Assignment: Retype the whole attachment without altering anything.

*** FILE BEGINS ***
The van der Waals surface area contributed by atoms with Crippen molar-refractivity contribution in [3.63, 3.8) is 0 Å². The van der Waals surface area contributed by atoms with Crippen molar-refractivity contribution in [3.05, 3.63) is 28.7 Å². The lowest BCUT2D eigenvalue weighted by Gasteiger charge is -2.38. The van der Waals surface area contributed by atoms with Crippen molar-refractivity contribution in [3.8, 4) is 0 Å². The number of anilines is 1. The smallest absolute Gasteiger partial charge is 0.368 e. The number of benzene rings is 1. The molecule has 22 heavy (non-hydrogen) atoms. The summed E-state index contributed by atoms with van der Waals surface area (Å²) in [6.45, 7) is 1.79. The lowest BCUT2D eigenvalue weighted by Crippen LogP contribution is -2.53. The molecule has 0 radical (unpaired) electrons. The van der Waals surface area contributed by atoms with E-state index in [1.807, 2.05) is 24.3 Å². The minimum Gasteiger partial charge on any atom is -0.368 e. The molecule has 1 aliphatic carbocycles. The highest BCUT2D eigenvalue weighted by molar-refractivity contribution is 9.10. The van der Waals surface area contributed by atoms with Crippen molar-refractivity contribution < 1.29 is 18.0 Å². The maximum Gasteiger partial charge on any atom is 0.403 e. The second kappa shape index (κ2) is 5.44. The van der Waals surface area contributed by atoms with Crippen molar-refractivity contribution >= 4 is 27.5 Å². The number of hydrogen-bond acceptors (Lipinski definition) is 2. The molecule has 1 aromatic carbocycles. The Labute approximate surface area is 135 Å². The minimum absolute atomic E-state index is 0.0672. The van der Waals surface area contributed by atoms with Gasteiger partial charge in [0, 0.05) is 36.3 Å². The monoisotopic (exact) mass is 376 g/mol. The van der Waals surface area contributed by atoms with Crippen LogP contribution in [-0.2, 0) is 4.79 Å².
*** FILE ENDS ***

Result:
The van der Waals surface area contributed by atoms with Crippen molar-refractivity contribution in [3.63, 3.8) is 0 Å². The van der Waals surface area contributed by atoms with Crippen molar-refractivity contribution in [3.05, 3.63) is 28.7 Å². The lowest BCUT2D eigenvalue weighted by Gasteiger charge is -2.38. The van der Waals surface area contributed by atoms with Crippen molar-refractivity contribution in [3.8, 4) is 0 Å². The number of anilines is 1. The smallest absolute Gasteiger partial charge is 0.368 e. The number of benzene rings is 1. The molecule has 22 heavy (non-hydrogen) atoms. The summed E-state index contributed by atoms with van der Waals surface area (Å²) in [6.45, 7) is 1.79. The lowest BCUT2D eigenvalue weighted by Crippen LogP contribution is -2.53. The molecule has 0 radical (unpaired) electrons. The van der Waals surface area contributed by atoms with E-state index in [1.807, 2.05) is 24.3 Å². The minimum Gasteiger partial charge on any atom is -0.368 e. The molecule has 1 aliphatic carbocycles. The highest BCUT2D eigenvalue weighted by molar-refractivity contribution is 9.10. The van der Waals surface area contributed by atoms with Crippen molar-refractivity contribution < 1.29 is 18.0 Å². The maximum Gasteiger partial charge on any atom is 0.403 e. The second kappa shape index (κ2) is 5.44. The van der Waals surface area contributed by atoms with Crippen molar-refractivity contribution >= 4 is 27.5 Å². The number of hydrogen-bond acceptors (Lipinski definition) is 2. The molecule has 1 aromatic carbocycles. The Labute approximate surface area is 135 Å². The minimum absolute atomic E-state index is 0.0672. The van der Waals surface area contributed by atoms with Gasteiger partial charge in [0, 0.05) is 36.3 Å². The monoisotopic (exact) mass is 376 g/mol. The van der Waals surface area contributed by atoms with Crippen LogP contribution in [-0.2, 0) is 4.79 Å².